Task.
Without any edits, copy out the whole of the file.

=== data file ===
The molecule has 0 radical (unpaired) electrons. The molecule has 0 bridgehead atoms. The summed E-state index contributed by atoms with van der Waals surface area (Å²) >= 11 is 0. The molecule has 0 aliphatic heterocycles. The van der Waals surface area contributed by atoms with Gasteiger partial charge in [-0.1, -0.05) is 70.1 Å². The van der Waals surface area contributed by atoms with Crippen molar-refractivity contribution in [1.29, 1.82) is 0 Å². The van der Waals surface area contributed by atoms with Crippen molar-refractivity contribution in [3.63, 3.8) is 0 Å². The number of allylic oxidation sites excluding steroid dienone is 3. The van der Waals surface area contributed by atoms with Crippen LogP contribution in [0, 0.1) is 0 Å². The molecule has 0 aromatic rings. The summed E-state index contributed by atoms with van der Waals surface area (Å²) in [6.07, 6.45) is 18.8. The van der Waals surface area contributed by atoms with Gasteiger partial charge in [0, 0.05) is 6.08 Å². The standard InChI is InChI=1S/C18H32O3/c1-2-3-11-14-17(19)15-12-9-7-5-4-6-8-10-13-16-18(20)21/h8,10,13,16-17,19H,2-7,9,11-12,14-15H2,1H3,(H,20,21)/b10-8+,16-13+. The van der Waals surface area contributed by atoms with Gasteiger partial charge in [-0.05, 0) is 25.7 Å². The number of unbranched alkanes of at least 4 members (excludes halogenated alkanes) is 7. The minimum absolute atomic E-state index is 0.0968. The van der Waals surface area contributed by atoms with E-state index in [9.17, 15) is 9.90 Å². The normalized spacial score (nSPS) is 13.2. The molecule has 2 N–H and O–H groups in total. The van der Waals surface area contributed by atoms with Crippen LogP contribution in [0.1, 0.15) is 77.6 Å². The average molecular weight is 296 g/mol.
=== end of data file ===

The molecule has 0 radical (unpaired) electrons. The molecule has 0 bridgehead atoms. The summed E-state index contributed by atoms with van der Waals surface area (Å²) >= 11 is 0. The molecule has 0 aliphatic heterocycles. The van der Waals surface area contributed by atoms with Gasteiger partial charge in [-0.1, -0.05) is 70.1 Å². The van der Waals surface area contributed by atoms with Crippen molar-refractivity contribution in [1.29, 1.82) is 0 Å². The van der Waals surface area contributed by atoms with Crippen molar-refractivity contribution in [3.63, 3.8) is 0 Å². The number of allylic oxidation sites excluding steroid dienone is 3. The van der Waals surface area contributed by atoms with Crippen LogP contribution in [0, 0.1) is 0 Å². The molecule has 0 aromatic rings. The summed E-state index contributed by atoms with van der Waals surface area (Å²) in [6.07, 6.45) is 18.8. The van der Waals surface area contributed by atoms with Gasteiger partial charge in [0, 0.05) is 6.08 Å². The standard InChI is InChI=1S/C18H32O3/c1-2-3-11-14-17(19)15-12-9-7-5-4-6-8-10-13-16-18(20)21/h8,10,13,16-17,19H,2-7,9,11-12,14-15H2,1H3,(H,20,21)/b10-8+,16-13+. The van der Waals surface area contributed by atoms with Gasteiger partial charge in [-0.05, 0) is 25.7 Å². The number of unbranched alkanes of at least 4 members (excludes halogenated alkanes) is 7. The minimum absolute atomic E-state index is 0.0968. The van der Waals surface area contributed by atoms with E-state index in [9.17, 15) is 9.90 Å². The normalized spacial score (nSPS) is 13.2. The molecule has 2 N–H and O–H groups in total. The van der Waals surface area contributed by atoms with Crippen LogP contribution in [0.1, 0.15) is 77.6 Å². The average molecular weight is 296 g/mol.